This dissertation contains three essays on the macroeconomic effects of labor market policies. Chapter one focuses on the effect of the minimum wage on overqualification, the situation where workers are employed in jobs that do not require their skill levels. This chapter introduces match-specific productivity and a minimum wage to a labor search model with both heterogeneous workers (low- and high-skilled) and vacancies (simple and complex). Although higher minimum wages make simple vacancies more attractive to high-skilled workers, which may result in aggregate misallocation, they also create conditions that either promote or discourage vacancy creation, the net effect of which determines whether firms open more or reduce the amount of vacancies of a given type that they open. I find that there is an inverted U-shaped relationship between the overqualification rate (the ratio of overqualified workers to all employed high-skilled workers) and the minimum wage. The higher overqualification rate is driven by both an increase in the amount of overqualified workers and a decrease in the amount of appropriately matched high-skilled workers, which implies that the minimum wage has a misallocation effect by moving high-skilled workers out of complex jobs and into simple jobs. The overqualification rate peaks at 41.6 percent when the minimum wage reaches $9.05. I also show that there is an inverted U-shaped relationship between the amount of simple vacancies and the minimum wage and explain theoretically how that could give rise to lower unemployment in the economy upon a minimum wage increase.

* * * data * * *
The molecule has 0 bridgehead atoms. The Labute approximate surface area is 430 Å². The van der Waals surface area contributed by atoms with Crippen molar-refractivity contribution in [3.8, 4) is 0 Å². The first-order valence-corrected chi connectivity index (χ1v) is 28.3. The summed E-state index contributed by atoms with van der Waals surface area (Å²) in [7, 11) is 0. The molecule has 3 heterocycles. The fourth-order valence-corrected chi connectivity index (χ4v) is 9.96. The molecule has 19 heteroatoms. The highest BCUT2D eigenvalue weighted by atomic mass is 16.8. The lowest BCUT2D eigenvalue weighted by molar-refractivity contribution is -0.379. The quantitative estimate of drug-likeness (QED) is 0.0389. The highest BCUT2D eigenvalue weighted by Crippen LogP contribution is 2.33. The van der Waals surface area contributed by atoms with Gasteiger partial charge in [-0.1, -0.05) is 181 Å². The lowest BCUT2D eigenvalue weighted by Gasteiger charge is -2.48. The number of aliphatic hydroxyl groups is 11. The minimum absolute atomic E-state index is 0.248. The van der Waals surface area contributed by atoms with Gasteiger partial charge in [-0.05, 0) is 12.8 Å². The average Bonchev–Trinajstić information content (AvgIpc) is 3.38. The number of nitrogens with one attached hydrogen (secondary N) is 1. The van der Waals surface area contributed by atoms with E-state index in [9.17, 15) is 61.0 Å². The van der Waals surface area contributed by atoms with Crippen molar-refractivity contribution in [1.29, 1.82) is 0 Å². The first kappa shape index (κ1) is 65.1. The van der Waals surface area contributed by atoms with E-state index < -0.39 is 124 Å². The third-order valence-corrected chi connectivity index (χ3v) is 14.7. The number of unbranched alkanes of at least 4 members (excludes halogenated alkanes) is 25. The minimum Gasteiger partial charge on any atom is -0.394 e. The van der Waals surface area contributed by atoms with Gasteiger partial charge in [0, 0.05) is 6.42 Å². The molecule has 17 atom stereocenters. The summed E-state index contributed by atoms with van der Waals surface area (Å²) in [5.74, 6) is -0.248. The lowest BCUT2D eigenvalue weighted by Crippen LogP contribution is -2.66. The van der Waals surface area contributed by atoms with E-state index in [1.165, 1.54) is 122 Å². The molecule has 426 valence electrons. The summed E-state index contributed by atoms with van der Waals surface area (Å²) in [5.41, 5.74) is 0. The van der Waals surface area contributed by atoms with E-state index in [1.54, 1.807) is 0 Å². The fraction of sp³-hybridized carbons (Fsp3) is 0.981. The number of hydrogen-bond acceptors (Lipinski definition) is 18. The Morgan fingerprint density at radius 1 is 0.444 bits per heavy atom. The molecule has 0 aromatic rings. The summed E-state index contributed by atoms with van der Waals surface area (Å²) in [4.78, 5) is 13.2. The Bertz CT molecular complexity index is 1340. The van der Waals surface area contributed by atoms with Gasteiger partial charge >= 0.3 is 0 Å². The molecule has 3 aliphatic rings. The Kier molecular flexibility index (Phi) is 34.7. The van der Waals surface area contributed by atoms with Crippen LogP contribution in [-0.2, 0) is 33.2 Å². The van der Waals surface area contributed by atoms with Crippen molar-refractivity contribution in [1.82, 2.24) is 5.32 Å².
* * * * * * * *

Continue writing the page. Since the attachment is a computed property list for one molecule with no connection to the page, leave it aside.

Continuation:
Chapter two studies the spillover effects of the minimum wage on wages higher up in the wage distribution. I introduce a minimum wage into a Mortensen and Pissarides (1994) search and matching model to analyze the direction of these spillovers. I show that a model with a binding minimum wage delivers lower Nash-bargained wages than one without that feature, and higher minimum wages negatively affect wages of those for whom the minimum wage is not binding. This finding helps explain why inequality falls as the minimum wage increases: wages are less dispersed because higher wage floors compress the wage distribution both from the bottom and from the top, i.e. they raise the wages of those at the bottom of the wage distribution and lower the wages of workers who earn the most in the economy.
In chapter three, joint with Jan Gottschalk and Ruifeng Zhang of the International Monetary Fund, we analyze the macroeconomic effects of a public employment reduction in Bosnia and Herzegovina (BiH) whose labor market is characterized by a high level of public sector employment along with many structural problems such as a high labor income tax and rigid wages. We inspect the effect of a reduction in public sector employment on the economy under two scenarios, one of which assumes that the labor market environment remains the same where laid-off public employees cannot find work in the private sector, and another that assumes a reformed labor market where there is perfect labor mobility across the public and private sectors. Our analysis finds that under the current rigid labor market, there is a modest increase in total output, while the increase in production under the reformed labor market is much larger. We attribute this latter result to the investment boom that accompanies the increase in the supply of labor to the private sector, which results from the reduction in public sector employment.